3. Choose Your Name and Branding
Your blog’s name is the strongest part of your branding. It’s responsible for making your site more memorable, drawing people in, and possibly bringing back lost readers in the future. It can also instantly convey what your blog is about.
It’s a big, important decision, and it’s not likely to hit you in one brainstorming session. Sit down a few times a day and write down some key ideas, words, or phrases you may want to include.
Check out other blogs in and out of your niche, especially potential competitors (use competitor analysis tools to hunt them down), or try a blog name generator to drum up a few extra ideas. Namelix is our favorite option at the moment:
But before you get attached to any name, you should do two things: The first is to Google the name to make sure it’s not already taken, and the second is to run a few desired domains through a domain checker.
4. Select a Blogging Platform
When you have a few solid ideas of what your blog is, its name, and how you’re going to make money with it, it’s time for another big choice: Your blogging platform.
You have quite a few options here. The first, and most difficult option, is to forgo a platform at all and make your own independent website. For many, this is far from an efficient choice, requiring higher startup costs and upkeep due to needing to hire a developer.
Blogging software enables you to design an attractive blog from scratch at a much lower price, possibly even for free by yourself. No major web design or development skills are required, and WordPress plugins can implement any functionality you can imagine.
WordPress is by far the most popular blog platform and content management system (CMS), followed by Shopify, Wix, and SquareSpace. Joomla and Drupal are also quite popular, and there are hundreds more beyond them.
In our survey, the majority of respondents (37%) preferred WordPress. SquareSpace was also a popular choice at 24%.
If you’re looking for the easiest and cheapest way to learn how to start a blog, a majority of people will recommend WordPress over Wix. What’s the reason for that?
Whether it’s truly the best CMS out there is up for debate. Shopify is primarily ecommerce-focused.
SquareSpace and Wix are easier to use than WordPress, and Joomla and Drupal are better suited for certain niches. Webflow is another, newer option as well.
What’s not up for debate is the overwhelming popularity of WordPress, which is used by 43% of all websites and 65% of all CMSes/blogging platforms. Its runner-up, Shopify, is only used by 4% and 7%, respectively.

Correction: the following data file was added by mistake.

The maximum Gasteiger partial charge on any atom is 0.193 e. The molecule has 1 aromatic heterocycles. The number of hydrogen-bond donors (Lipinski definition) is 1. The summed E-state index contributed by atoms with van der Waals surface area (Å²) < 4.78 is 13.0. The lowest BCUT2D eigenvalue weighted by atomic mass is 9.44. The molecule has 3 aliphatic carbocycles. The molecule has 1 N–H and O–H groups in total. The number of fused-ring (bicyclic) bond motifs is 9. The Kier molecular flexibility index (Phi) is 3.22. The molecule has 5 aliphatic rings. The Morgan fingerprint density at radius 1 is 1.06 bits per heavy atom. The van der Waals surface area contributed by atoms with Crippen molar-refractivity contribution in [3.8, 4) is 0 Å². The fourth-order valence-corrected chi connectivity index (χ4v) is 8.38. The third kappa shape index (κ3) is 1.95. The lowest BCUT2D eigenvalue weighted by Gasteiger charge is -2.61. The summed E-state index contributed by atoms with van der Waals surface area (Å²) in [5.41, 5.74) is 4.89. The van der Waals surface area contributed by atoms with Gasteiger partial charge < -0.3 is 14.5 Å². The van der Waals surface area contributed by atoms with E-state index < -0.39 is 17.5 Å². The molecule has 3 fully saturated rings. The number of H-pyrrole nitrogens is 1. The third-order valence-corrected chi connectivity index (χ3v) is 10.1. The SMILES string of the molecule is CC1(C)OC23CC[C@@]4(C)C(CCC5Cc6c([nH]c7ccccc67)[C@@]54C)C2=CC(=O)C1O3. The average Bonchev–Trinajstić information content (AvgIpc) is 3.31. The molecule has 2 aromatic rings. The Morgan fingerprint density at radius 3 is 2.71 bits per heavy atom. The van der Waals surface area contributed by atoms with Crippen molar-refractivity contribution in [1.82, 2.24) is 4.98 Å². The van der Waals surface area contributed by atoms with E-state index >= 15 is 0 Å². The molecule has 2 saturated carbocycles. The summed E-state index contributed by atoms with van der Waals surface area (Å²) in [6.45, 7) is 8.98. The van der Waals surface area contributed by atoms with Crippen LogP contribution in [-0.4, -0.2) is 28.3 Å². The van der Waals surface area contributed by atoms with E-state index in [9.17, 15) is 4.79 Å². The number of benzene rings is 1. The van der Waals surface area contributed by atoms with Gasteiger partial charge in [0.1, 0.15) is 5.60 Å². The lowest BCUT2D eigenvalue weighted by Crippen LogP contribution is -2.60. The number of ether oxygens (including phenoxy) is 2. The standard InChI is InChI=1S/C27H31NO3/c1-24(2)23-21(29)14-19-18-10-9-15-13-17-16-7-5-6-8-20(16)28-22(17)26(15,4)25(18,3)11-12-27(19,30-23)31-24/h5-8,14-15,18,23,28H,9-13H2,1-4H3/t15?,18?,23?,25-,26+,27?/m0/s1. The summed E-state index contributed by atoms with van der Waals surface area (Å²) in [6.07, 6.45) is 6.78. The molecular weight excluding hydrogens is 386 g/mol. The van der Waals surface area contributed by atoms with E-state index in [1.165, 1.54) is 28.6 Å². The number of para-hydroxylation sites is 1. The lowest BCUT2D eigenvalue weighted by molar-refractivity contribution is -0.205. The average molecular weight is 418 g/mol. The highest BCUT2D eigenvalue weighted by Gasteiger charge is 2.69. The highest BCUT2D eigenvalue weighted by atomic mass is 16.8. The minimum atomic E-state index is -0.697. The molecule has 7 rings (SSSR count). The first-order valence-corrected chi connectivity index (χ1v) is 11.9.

WordPress features a thriving open source community of developers and designers that keep it well populated with new themes and plugins – many of them free – and constant updates ensure that it won’t become outdated software any time soon.
It’s free to download, so all you need to worry about is hosting costs, and it’s also fairly easy to get the hang of even if you have zero experience.
That’s why WordPress is so widely recommended, and why millions of people use it as the go-to option when starting up their blog.
5. Select Your Host
Web hosting impacts everything. A bad web host will lead to extremely slow loading speeds with droves of lost readers, poor customer service that leaves you hanging, and even your website getting hacked and your data being lost or stolen.
A good web hosting company, on the other hand, offers secure servers, helpful customer support, the tools you need to run your site efficiently, and keeps your site running fast with minimal downtime.
Getting locked into an annual plan with a slow host is the last thing you want. That’s why you need to consider your options carefully before making any hasty decisions.
How Web Hosting Works
Ever wondered how websites work? They’re essentially just a bunch of images, text, and code. These are stored in a specialized type of computer known as a server, which allows people to connect to it through the DNS (Domain Name System).
Every server has an IP address, a series of numbers unique to it, which you can use to access it. Since memorizing a bunch of numbers for every website would be impossible, these are mapped onto custom domain names (such as “www.google.com”).